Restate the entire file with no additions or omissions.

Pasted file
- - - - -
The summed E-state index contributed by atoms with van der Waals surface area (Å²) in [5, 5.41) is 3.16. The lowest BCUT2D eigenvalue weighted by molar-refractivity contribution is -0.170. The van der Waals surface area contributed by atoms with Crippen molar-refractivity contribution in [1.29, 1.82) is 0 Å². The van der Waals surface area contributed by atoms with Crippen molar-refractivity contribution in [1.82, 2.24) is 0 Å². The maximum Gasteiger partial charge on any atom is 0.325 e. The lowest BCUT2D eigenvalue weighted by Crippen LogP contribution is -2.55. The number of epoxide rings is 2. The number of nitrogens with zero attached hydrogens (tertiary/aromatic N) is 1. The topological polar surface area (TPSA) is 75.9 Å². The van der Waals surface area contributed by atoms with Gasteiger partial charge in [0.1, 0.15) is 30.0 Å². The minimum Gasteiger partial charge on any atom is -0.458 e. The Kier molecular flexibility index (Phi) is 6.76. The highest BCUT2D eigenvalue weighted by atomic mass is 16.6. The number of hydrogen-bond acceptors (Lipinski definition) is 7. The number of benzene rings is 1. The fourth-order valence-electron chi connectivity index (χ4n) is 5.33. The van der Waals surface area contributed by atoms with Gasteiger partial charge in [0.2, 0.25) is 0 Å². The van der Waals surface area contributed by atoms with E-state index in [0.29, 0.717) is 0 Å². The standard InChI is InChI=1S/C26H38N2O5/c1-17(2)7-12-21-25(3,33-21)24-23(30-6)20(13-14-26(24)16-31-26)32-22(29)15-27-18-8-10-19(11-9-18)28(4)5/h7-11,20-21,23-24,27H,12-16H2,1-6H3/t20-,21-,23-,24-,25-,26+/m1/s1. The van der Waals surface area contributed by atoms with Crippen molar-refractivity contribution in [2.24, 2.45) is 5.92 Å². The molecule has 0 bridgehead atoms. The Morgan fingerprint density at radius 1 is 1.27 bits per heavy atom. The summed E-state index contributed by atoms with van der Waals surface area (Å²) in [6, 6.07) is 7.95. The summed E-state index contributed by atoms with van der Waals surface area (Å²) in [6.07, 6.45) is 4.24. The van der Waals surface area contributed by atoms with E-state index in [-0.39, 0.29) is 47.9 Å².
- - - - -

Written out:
The summed E-state index contributed by atoms with van der Waals surface area (Å²) in [5, 5.41) is 3.16. The lowest BCUT2D eigenvalue weighted by molar-refractivity contribution is -0.170. The van der Waals surface area contributed by atoms with Crippen molar-refractivity contribution in [1.29, 1.82) is 0 Å². The van der Waals surface area contributed by atoms with Crippen molar-refractivity contribution in [1.82, 2.24) is 0 Å². The maximum Gasteiger partial charge on any atom is 0.325 e. The lowest BCUT2D eigenvalue weighted by Crippen LogP contribution is -2.55. The number of epoxide rings is 2. The number of nitrogens with zero attached hydrogens (tertiary/aromatic N) is 1. The topological polar surface area (TPSA) is 75.9 Å². The van der Waals surface area contributed by atoms with Gasteiger partial charge in [0.1, 0.15) is 30.0 Å². The minimum Gasteiger partial charge on any atom is -0.458 e. The Kier molecular flexibility index (Phi) is 6.76. The highest BCUT2D eigenvalue weighted by atomic mass is 16.6. The number of hydrogen-bond acceptors (Lipinski definition) is 7. The number of benzene rings is 1. The fourth-order valence-electron chi connectivity index (χ4n) is 5.33. The van der Waals surface area contributed by atoms with Gasteiger partial charge in [0.2, 0.25) is 0 Å². The van der Waals surface area contributed by atoms with E-state index in [0.29, 0.717) is 0 Å². The standard InChI is InChI=1S/C26H38N2O5/c1-17(2)7-12-21-25(3,33-21)24-23(30-6)20(13-14-26(24)16-31-26)32-22(29)15-27-18-8-10-19(11-9-18)28(4)5/h7-11,20-21,23-24,27H,12-16H2,1-6H3/t20-,21-,23-,24-,25-,26+/m1/s1. The van der Waals surface area contributed by atoms with Crippen molar-refractivity contribution in [2.24, 2.45) is 5.92 Å². The molecule has 0 bridgehead atoms. The Morgan fingerprint density at radius 1 is 1.27 bits per heavy atom. The summed E-state index contributed by atoms with van der Waals surface area (Å²) in [6, 6.07) is 7.95. The summed E-state index contributed by atoms with van der Waals surface area (Å²) in [6.07, 6.45) is 4.24. The van der Waals surface area contributed by atoms with E-state index in [-0.39, 0.29) is 47.9 Å².